Chapter 22: To Delphi They Go
The goddess of dawn, Eos, stretched as her radiant golden hair swayed in the horizon, signaling the new dawn.
The wagon, holding control over the entirety of Thebe’s destined fate slowly began to move. The people who awakened in the early dawn wore a groggy countenance on their faces as they mounted their horses. As the brass wagon was loaded with heavy materials, the horses rested often along the way, tiring out constantly from bearing the heavy weight.
Behind the wagon, Eutostea rode on a horse. There was not anyone who did not know that she was a princess, but nevertheless, she covered herself with outerwear with intents of not wanting to draw any more attention than she already had. The horse she rode on bore the color of the midnight sky, its glossy mane a testament to its good health, and it was so mild-tempered that though she had only ridden it a few times, it never once snorted at her.
The road to Delphi, which was considered to be the center of the world, was like that of a spider web. No matter what place you started from, one always ended up at Delphi, which was located on Mount Parnassus.
The fastest route from Thebes involved cutting through a mountain ridge. Mount Parnassus was known as the Mountain of Gods. The mortals could not see its shape from where they currently stood.
Vineyards stretched out beyond the outskirts of the city they were passing through. At each clay-walled dwelling along the way stood at least one olive tree, the beloved tree of Artemis.
Upon seeing the party of travelers with clothes different from the farmers drenched with sweat that took up the entire road parted to the side and made way.
Soon, the vineyards of their hometown connected to a vast expanse of fields, and it was at that moment that Eutostea truly felt that she was leaving Thebes… and maybe forever.
To make haste and arrive in time for Apollo’s festival in ten days, the travelers kept a tight schedule. After four days without a bath and sleeping on the road, Eutostea washed her face in a brook near the pathways.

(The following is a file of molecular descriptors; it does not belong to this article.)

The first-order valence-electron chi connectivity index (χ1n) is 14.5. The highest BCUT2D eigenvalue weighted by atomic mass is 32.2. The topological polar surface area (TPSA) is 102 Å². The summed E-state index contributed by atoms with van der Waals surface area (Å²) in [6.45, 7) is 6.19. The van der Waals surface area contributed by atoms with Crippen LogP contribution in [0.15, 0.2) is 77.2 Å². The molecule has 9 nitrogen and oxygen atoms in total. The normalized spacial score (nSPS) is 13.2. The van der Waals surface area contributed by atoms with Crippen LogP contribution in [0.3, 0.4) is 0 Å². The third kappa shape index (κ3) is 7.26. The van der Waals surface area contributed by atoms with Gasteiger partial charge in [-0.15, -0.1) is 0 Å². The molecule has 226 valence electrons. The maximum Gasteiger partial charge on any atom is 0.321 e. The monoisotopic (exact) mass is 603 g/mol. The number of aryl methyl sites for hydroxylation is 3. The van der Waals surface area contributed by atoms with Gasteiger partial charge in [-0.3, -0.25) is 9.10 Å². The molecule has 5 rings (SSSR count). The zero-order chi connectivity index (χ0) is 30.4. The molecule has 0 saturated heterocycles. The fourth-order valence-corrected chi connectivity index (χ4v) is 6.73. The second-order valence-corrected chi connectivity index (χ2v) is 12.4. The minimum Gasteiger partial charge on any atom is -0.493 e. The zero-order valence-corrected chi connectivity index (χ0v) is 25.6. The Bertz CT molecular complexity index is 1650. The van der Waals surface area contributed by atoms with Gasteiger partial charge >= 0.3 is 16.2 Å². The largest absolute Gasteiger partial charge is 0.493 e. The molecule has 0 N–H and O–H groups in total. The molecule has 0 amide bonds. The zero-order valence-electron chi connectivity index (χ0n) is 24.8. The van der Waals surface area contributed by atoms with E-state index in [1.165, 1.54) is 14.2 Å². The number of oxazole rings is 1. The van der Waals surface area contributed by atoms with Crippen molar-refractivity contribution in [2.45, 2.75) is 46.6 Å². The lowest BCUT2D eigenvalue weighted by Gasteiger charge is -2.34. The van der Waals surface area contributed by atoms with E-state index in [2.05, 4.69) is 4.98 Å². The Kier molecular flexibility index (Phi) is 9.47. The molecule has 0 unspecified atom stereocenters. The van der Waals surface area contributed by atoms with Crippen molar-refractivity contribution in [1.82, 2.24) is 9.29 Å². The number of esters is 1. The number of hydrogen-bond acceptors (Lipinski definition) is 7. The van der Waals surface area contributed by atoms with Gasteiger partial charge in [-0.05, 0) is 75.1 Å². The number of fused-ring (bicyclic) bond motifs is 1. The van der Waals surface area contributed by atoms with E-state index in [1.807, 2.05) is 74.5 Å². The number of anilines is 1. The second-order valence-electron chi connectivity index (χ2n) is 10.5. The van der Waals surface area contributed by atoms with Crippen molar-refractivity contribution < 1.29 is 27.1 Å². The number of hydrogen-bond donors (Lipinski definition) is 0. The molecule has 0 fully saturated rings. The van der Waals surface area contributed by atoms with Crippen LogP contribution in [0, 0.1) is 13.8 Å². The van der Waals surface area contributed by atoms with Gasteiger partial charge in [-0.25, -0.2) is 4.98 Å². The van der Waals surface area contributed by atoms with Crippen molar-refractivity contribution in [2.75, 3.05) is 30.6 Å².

The dirty ground was stained with droplets of water. Eutostea dipped the tips of her leather shoes into the clean water of the stream. She was in desperate need of a bath and her mind unconsciously gravitated to her two sisters who habitually took one to two baths a day. She was sure they’d be freaking out. She had managed to convince them to stay despite their vehement refusal and early protest. It was for the best.
…Once again she was reminded that she had truly left the palace.
Her heart was empty, as if a cold wind raged from within.
While she sat down near the stream and dazed off vacantly, a man walked up to her.
“Are you uncomfortable, princess?”
It was Paeon, the soldier leading the wagon. He had been hired by King Aphelius.
Paeon looked haggard and tired. He’d been tasked to deliver the tributes safely, follow a tight schedule so they arrive on time, and look after her. It was tedious work. In principle, it was more appropriate to look after the princess more carefully, but he had been unable to focus on the details due to the strenuous schedule laid out in front of him. Even so, he managed to check up on her without a word of complaint.
Not wanting to show any weakness in front of the man hired by her father the king, Eutostea wore a blank emotion and replied with an ‘I’m fine’ whenever the soldier came to check up on her. She needed nothing and requested only for conventional things such as how much longer they had left in their journey.
Paeon placed his palm against his forehead and sighed. He turned his gaze towards a spot in the distance before parting his lips. “We’ll soon arrive in the small city of Kiriakion. We’ll spend a day recouping there before we continue our journey. We’ll make it in time for the festival.”
Eutostea nodded. “I see.”
“I’ll obtain a private room for you when we arrive in the city. Though we’ll only be staying in Kiriakion for one night, it would be good for you to go sightseeing. I’ve already informed the others.”
Paeon added the last sentence to subtly hint that Eutostea enjoy herself comfortably and to have fun.
Eutostea was grateful for Paeon’s kindness and gradually started wanting time to herself. As if he had read her made, he quietly made his way towards the stream and left her be.